Owning up to the Great Bailout of 2008


Tony Olender was on vacation in Washington, doing the Smithsonian, all the tourist sites, even the Bureau of Engraving. Then the Florida retiree decided he better check on the state of his 401(k).


So he got in line yesterday outside Room 2128 at the Rayburn House Office Building, to get the information straight from the top - Treasury Secretary Henry Paulson and Federal Reserve Chairman Ben Bernanke. The country's top financial officials were testifying there as part of a whirlwind concert tour: Bailout '08: MarketAid.

"It would be interesting to hear Bernanke and Paulson," said Olender, who lives in Sarasota. "This is so interesting to be here, to be part of history, if this is going to be the big debacle that they say it is."


Not that Olender, a former manager at Lucent Technologies, would get to personally ask the duo about retirement income. He couldn't even get into the crowded hearing room itself, and had to settle for watching the proceedings via remote TV with the rest of the spillover crowd across the hallway.

Capitol Hill staffers, interns, tourists, even the Code Pink antiwar activists - apparently expanding to new fronts of protest - lined up yesterday morning for the main event, which didn't even start until midafternoon and featured Paulson and Bernanke trying to persuade Congress to spend $700 billion to bail out Wall Street and, presumably, the rest of us whose fortunes have somehow become inextricably linked to people with much bigger paychecks and better and more houses.

It was the hot ticket in town, the House Financial Services Committee taking its turn in the ritual public slapping of the snowy-bearded Bernanke and the gaunt-looking Paulson, still hoarse from Tuesday's marathon hearing before a Senate committee and sales-pitch meetings with groups of reluctant lawmakers.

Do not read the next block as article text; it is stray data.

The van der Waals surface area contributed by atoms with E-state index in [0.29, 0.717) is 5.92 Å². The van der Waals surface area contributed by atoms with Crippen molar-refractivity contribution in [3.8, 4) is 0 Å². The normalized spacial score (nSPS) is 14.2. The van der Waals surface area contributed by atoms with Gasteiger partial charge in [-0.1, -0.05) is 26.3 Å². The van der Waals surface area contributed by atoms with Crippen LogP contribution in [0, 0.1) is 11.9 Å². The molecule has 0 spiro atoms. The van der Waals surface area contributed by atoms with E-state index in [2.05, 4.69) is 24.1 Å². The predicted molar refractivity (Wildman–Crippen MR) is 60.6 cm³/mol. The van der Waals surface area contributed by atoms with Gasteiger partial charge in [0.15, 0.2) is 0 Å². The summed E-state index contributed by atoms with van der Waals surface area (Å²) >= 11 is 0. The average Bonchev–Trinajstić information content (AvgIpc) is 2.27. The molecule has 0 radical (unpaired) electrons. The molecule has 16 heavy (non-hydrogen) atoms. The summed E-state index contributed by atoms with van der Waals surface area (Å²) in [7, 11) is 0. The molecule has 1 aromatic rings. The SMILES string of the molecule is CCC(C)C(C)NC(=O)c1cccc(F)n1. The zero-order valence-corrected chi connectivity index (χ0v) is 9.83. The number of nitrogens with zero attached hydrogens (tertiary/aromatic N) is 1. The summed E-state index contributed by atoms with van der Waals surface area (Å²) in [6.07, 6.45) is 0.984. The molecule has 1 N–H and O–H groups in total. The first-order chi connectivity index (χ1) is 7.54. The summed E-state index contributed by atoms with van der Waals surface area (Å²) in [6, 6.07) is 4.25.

There was a certain stations-of-the-cross quality to their statements, a sense of going through the same motions, issuing the same dire warnings and urging the same drastic course of action - if only to get a still shocked and confused country comfortable with the program. There were the usual denunciations from the representatives, of fat cats, cowboy capitalists, overfed pigs and, worst of all, overcompensated executives. There were the same sorrowful statements from Paulson and Bernanke, acknowledging the mess and trying to pitch their $700 billion fix.

"The American people are angry about executive compensation, and rightfully so," Paulson said, as the hundreth or so congressman made the point that he or she couldn't support a bailout if those being bailed out of the crashing airplane got to ride a golden parachute to the ground.

Despite the speeded-up and pressurized atmosphere surrounding the bailout, already it seems to have taken on a sense of inevitability. The conventional wisdom is that some kind of bailout plan is going to pass Congress, and what we're talking about now is just the details of it - will it be the whole $700 billion chunk all at once, or some kind of phased-in plan, for example, and how will the call for limiting executive compensation be incorporated? When it comes to the bailout, we're past the whether and into the how.

So yesterday's hearing seemed mainly an opportunity to vent, for legislators who no doubt have been hearing from people like me - the ones who feel like they've been carefully negotiating the china shop that is our financial system, the one with the sign that says, "You break it, you own it."

Except most of us didn't break it, and yet somehow we're still going to own it.


I'm your basic financial wimp, a goody two-shoes, a total low-stakes bore when it comes to the market. At the settlement for the last house I bought, everyone had a little laugh over my credit rating: With a perfect score being 850, somehow my score was 852. I've never missed a mortgage payment, never bitten off more credit than I could digest.

So my conscience is clear when it comes to whoever broke Wall Street. But that doesn't matter at this point, because now we're all in on fixing it.

"This is something," Paulson said, "all of us have to own."